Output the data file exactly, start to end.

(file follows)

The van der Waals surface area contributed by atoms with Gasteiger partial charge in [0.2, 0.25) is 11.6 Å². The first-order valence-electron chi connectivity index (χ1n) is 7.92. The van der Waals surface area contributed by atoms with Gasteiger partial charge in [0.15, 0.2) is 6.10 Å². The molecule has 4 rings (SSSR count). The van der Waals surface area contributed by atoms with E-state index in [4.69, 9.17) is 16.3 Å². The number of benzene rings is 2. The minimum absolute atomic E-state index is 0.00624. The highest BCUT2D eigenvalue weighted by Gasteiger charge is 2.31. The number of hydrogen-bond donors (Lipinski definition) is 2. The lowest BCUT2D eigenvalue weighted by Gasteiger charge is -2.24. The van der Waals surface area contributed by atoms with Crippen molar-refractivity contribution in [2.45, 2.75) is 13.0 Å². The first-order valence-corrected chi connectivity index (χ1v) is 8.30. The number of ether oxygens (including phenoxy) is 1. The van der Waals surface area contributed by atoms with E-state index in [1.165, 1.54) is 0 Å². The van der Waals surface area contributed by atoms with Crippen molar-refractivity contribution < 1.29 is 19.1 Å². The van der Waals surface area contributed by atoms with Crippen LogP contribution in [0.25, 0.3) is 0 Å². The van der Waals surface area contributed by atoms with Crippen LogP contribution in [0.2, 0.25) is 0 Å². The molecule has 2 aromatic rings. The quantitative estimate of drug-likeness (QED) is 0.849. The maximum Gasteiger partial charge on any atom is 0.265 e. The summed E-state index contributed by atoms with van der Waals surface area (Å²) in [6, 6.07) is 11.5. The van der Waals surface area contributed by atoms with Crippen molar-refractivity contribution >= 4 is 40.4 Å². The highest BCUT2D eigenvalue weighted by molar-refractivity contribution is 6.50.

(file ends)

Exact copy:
The van der Waals surface area contributed by atoms with Gasteiger partial charge in [0.2, 0.25) is 11.6 Å². The first-order valence-electron chi connectivity index (χ1n) is 7.92. The van der Waals surface area contributed by atoms with Gasteiger partial charge in [0.15, 0.2) is 6.10 Å². The molecule has 4 rings (SSSR count). The van der Waals surface area contributed by atoms with E-state index in [4.69, 9.17) is 16.3 Å². The number of benzene rings is 2. The minimum absolute atomic E-state index is 0.00624. The highest BCUT2D eigenvalue weighted by Gasteiger charge is 2.31. The number of hydrogen-bond donors (Lipinski definition) is 2. The lowest BCUT2D eigenvalue weighted by Gasteiger charge is -2.24. The van der Waals surface area contributed by atoms with Crippen molar-refractivity contribution in [2.45, 2.75) is 13.0 Å². The first-order valence-corrected chi connectivity index (χ1v) is 8.30. The number of ether oxygens (including phenoxy) is 1. The van der Waals surface area contributed by atoms with E-state index in [1.165, 1.54) is 0 Å². The van der Waals surface area contributed by atoms with Crippen molar-refractivity contribution < 1.29 is 19.1 Å². The van der Waals surface area contributed by atoms with Crippen LogP contribution in [0.25, 0.3) is 0 Å². The van der Waals surface area contributed by atoms with Crippen LogP contribution in [0.2, 0.25) is 0 Å². The molecule has 2 aromatic rings. The quantitative estimate of drug-likeness (QED) is 0.849. The maximum Gasteiger partial charge on any atom is 0.265 e. The summed E-state index contributed by atoms with van der Waals surface area (Å²) in [6, 6.07) is 11.5. The van der Waals surface area contributed by atoms with Crippen molar-refractivity contribution >= 4 is 40.4 Å². The highest BCUT2D eigenvalue weighted by molar-refractivity contribution is 6.50.